Open Mic

In the Doghouse

By Yosha Bourgea

“THERE’S A LEASH LAW, you know,” snarls the jogger. He speaks without breaking stride, so I don’t even try to respond. By the time my brain has formulated a snappy comeback –“Yeah, I know”–he’s far out of hearing range. Confrontation is not my strong suit. Yeah, I know there’s a leash law. I also know that on this quiet paved path just off Willowside Road, where I take my dogs for their daily walk, I have yet to see the leash law enforced. That’s why we come here, and why we have plenty of company from other canines and their companions.

But while most of the pedestrians, joggers, and bicyclists we pass are the friendly kind, there are some who just don’t want anything to do with dogs, especially ones they don’t know. The fate of Diane Whipple, who was mauled to death outside her San Francisco apartment last month, has added fuel to their fear. In Petaluma, angry complaints have prompted two public hearings by the Parks and Recreation Commission to determine whether city officials should continue to allow dogs without leashes at Oak Hill Park. No dog-related injuries have been reported in the park, but protesters argue that mixing loose dogs with children and elderly people is simply unsafe.

These fears are understandable. Some dogs are too aggressive to be unleashed, and some, like the 120-pound Presa Canario that killed Whipple, should not be allowed in public under any circumstances. But then there are cream puffs like Jennie and Isabella, my two border collie mixes, who either kowtow to strangers or avoid them altogether. They deserve to have a place where they can exercise freely, without the restrictions that justifiably apply to dangerous or untrained dogs.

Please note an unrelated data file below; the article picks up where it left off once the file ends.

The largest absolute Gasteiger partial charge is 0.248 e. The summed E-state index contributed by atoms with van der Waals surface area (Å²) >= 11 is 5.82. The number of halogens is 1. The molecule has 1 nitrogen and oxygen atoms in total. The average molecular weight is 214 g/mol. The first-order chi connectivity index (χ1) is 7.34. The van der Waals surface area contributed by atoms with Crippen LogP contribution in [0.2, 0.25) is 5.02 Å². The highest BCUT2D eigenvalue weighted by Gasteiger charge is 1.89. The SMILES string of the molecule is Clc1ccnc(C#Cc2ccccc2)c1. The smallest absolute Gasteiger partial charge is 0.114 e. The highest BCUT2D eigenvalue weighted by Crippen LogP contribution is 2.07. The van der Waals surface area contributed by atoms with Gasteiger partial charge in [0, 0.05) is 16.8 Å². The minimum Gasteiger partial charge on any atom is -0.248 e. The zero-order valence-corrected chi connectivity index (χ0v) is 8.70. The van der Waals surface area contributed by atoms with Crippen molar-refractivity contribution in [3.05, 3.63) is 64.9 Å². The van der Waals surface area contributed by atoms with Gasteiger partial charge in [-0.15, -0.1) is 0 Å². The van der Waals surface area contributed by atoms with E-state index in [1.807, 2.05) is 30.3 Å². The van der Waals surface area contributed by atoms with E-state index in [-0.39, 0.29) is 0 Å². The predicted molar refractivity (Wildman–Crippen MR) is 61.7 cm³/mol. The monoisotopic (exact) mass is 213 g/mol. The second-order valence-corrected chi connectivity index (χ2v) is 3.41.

Some public parks feature enclosed leash-free areas, but most of these are pathetic rectangles of dirt, not much larger than the average backyard. You might as well leave your dog at home–which plenty of folks do. That kind of neglect is unconscionable, but quite legal. On the other hand, you can be slapped with a fine for walking your dog without a leash in a public park–regardless of how much time you’ve invested in training her.

People who want to avoid dogs when they exercise can choose from plenty of locations where dogs are prohibited or restricted. Is it too much to ask that dogs and their friends be given the same consideration?

From the March 1-8, 2001 issue of the Northern California Bohemian.

© Metro Publishing Inc.

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